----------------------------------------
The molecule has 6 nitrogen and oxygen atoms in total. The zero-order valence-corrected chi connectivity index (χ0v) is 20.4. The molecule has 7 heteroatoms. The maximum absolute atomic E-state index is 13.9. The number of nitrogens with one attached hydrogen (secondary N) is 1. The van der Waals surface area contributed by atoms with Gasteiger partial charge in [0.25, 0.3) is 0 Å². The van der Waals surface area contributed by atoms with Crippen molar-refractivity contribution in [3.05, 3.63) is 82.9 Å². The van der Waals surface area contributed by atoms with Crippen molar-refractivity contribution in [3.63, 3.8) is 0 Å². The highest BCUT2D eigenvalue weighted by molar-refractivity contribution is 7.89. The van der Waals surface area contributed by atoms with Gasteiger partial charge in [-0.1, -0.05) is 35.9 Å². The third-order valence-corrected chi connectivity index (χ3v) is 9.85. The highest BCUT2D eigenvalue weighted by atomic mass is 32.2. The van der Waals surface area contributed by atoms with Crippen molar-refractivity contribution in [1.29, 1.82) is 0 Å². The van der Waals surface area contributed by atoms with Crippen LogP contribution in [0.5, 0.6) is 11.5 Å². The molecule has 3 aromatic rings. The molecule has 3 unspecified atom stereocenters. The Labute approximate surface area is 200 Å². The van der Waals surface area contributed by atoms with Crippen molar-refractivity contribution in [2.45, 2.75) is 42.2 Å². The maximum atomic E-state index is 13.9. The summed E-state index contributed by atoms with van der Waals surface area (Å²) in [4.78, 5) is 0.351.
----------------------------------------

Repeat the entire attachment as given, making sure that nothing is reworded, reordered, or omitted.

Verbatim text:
The molecule has 6 nitrogen and oxygen atoms in total. The zero-order valence-corrected chi connectivity index (χ0v) is 20.4. The molecule has 7 heteroatoms. The maximum absolute atomic E-state index is 13.9. The number of nitrogens with one attached hydrogen (secondary N) is 1. The van der Waals surface area contributed by atoms with Gasteiger partial charge in [0.25, 0.3) is 0 Å². The van der Waals surface area contributed by atoms with Crippen molar-refractivity contribution in [3.05, 3.63) is 82.9 Å². The van der Waals surface area contributed by atoms with Crippen molar-refractivity contribution in [3.63, 3.8) is 0 Å². The highest BCUT2D eigenvalue weighted by molar-refractivity contribution is 7.89. The van der Waals surface area contributed by atoms with Gasteiger partial charge in [-0.1, -0.05) is 35.9 Å². The third-order valence-corrected chi connectivity index (χ3v) is 9.85. The highest BCUT2D eigenvalue weighted by atomic mass is 32.2. The van der Waals surface area contributed by atoms with Crippen molar-refractivity contribution in [1.29, 1.82) is 0 Å². The van der Waals surface area contributed by atoms with Crippen LogP contribution in [0.5, 0.6) is 11.5 Å². The molecule has 3 aromatic rings. The molecule has 3 unspecified atom stereocenters. The Labute approximate surface area is 200 Å². The van der Waals surface area contributed by atoms with Crippen molar-refractivity contribution in [2.45, 2.75) is 42.2 Å². The maximum atomic E-state index is 13.9. The summed E-state index contributed by atoms with van der Waals surface area (Å²) in [4.78, 5) is 0.351.